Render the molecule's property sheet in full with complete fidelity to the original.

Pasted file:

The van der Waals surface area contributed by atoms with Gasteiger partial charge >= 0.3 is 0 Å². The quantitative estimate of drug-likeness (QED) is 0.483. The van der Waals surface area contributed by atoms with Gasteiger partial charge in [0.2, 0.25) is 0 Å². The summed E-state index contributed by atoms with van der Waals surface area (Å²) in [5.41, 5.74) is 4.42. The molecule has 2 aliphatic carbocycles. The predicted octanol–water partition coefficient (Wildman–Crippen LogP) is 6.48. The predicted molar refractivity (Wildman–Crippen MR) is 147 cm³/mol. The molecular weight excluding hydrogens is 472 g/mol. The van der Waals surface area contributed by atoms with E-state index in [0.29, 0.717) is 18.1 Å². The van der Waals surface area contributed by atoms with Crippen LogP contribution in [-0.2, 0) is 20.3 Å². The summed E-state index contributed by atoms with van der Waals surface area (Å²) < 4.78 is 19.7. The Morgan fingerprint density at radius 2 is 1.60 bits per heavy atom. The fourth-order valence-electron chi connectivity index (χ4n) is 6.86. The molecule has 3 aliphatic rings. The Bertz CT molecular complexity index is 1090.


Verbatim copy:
The van der Waals surface area contributed by atoms with Gasteiger partial charge >= 0.3 is 0 Å². The quantitative estimate of drug-likeness (QED) is 0.483. The van der Waals surface area contributed by atoms with Gasteiger partial charge in [0.2, 0.25) is 0 Å². The summed E-state index contributed by atoms with van der Waals surface area (Å²) in [5.41, 5.74) is 4.42. The molecule has 2 aliphatic carbocycles. The predicted octanol–water partition coefficient (Wildman–Crippen LogP) is 6.48. The predicted molar refractivity (Wildman–Crippen MR) is 147 cm³/mol. The molecular weight excluding hydrogens is 472 g/mol. The van der Waals surface area contributed by atoms with E-state index in [0.29, 0.717) is 18.1 Å². The van der Waals surface area contributed by atoms with Crippen LogP contribution in [-0.2, 0) is 20.3 Å². The summed E-state index contributed by atoms with van der Waals surface area (Å²) < 4.78 is 19.7. The Morgan fingerprint density at radius 2 is 1.60 bits per heavy atom. The fourth-order valence-electron chi connectivity index (χ4n) is 6.86. The molecule has 3 aliphatic rings. The Bertz CT molecular complexity index is 1090.